We humans need patience and love for nature. Every living being has the right to live as we do. Unfortunately many of us amidst our hectic schedule forget the law of nature. It is very easy to kill bees and get rid of them, but we fail to understand we will be ultimate sufferers.

Let bees be bees!

Removing bee hives: If you want to get rid of the hive, try one of these approaches.

  • Peppermint spray
    • Take a bucket of water. Mix peppermint spray and keep it below the honey comb. The bees will leave the comb as they can’t take the smell.
  • Dhoop method
    • Put “Dhoop” or “Incense” right underneath the hive (say at a 6 to 8 feet distance) in the evening and see to it that there is low-intensity smoke for a few hours regularly. Bees do not like smoke. The method of smoking them with high intensity sudden smoke removes them but they keep coming back for what they have left behind – or at least what their instincts tell them since they fled by sudden smoke they left behind their eggs, honey, etc. When you put low intensity smoke in the area of bee-hive regularly, it indicates to them that this is not a fit surrounding for them to make hive. And in case if there is already a hive present, bees work on sucking up all honey and some wax before flying away en-mass to form hive in  a more suitable location. And when you see that the remaining dry hive is without any bees for a few days, you can remove it. There would not be any honey in it. It would be a dry comb.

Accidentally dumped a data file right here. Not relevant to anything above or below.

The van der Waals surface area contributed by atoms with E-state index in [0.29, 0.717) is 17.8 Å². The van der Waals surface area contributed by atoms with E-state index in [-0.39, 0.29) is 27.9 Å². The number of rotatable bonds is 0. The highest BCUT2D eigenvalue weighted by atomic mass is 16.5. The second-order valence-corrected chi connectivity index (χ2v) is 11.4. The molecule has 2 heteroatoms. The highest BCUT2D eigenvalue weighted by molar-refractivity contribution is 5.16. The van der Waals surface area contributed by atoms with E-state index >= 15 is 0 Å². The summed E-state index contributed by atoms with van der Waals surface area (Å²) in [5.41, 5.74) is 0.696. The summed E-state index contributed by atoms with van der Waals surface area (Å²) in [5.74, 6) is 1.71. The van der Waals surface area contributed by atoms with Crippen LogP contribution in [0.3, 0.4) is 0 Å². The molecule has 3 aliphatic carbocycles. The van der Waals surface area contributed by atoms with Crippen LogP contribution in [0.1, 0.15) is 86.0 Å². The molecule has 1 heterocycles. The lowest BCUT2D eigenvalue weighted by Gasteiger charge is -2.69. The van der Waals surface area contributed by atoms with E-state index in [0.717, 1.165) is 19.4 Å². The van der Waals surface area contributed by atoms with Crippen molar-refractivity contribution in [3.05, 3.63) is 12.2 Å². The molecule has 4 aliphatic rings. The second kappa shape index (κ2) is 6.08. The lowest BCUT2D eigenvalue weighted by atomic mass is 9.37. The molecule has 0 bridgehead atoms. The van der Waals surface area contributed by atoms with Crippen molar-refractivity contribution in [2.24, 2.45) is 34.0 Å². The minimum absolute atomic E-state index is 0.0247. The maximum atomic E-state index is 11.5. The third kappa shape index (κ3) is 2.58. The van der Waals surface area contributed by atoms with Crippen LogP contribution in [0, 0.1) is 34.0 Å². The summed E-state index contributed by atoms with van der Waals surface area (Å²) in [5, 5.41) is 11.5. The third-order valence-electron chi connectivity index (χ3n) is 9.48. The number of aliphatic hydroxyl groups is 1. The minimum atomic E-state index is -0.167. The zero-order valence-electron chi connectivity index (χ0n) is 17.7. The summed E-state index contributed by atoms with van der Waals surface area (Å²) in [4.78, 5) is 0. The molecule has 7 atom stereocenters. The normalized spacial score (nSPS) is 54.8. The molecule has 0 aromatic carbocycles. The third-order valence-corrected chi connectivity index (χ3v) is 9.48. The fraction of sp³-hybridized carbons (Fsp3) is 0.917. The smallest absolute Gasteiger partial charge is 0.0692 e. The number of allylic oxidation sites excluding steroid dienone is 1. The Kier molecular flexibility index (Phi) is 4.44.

• Light method
    • Put light (ideally direct sun-light or reflect light with mirror) on the hive continuously. Generally, hives are formed away from direct sun-light since bees do not want to dry up the honey. So with a reflector mirror if you arrange for direct sun-light on the hive, they will get the message and relocate their hive with their honey elsewhere.
  • Box Trap Method
    • Get a cardboard box, about medium size. Buy some sticky traps and place them inside. Take the center of a few flowers, (pollen works best) and sprinkle on the sticky traps. Cut a hole, about 3 inches around, just enough for those bees to come charging in. Try pouring some honey on the sticky traps as well, to lure more bees. Place the cardboard box close to the hive, about 5-10 feet away. Wait. Pretty soon, many of the bees will be stuck in the box, and you can call someone to haul them away. Use extreme caution as many bees will still be alive and angry. Don’t go near the box.

 Honey collectors

  • Dilip-9980225322
  • Karan-9901490882
  • Krishnappa-9632822897

STRAY DOGS

Stray Dogs are everywhere in Whitefield.  Those who love dogs worry about their survival and mistreatment. Those who fear them (often justified) take extended trouble to avoid them. Those who dislike them actively suggest inhumane ways of handling the situation. Bottom line, their presence is worrisome to all residents alike. However, we don’t need to re-invent the wheel. Other cities in India having the same problem have already worked out effective solutions that are summarized below. Note that “culling” or herding dogs to the pound and killing them has never helped any country in the world solve this problem.

What you should do as a community: Each step is important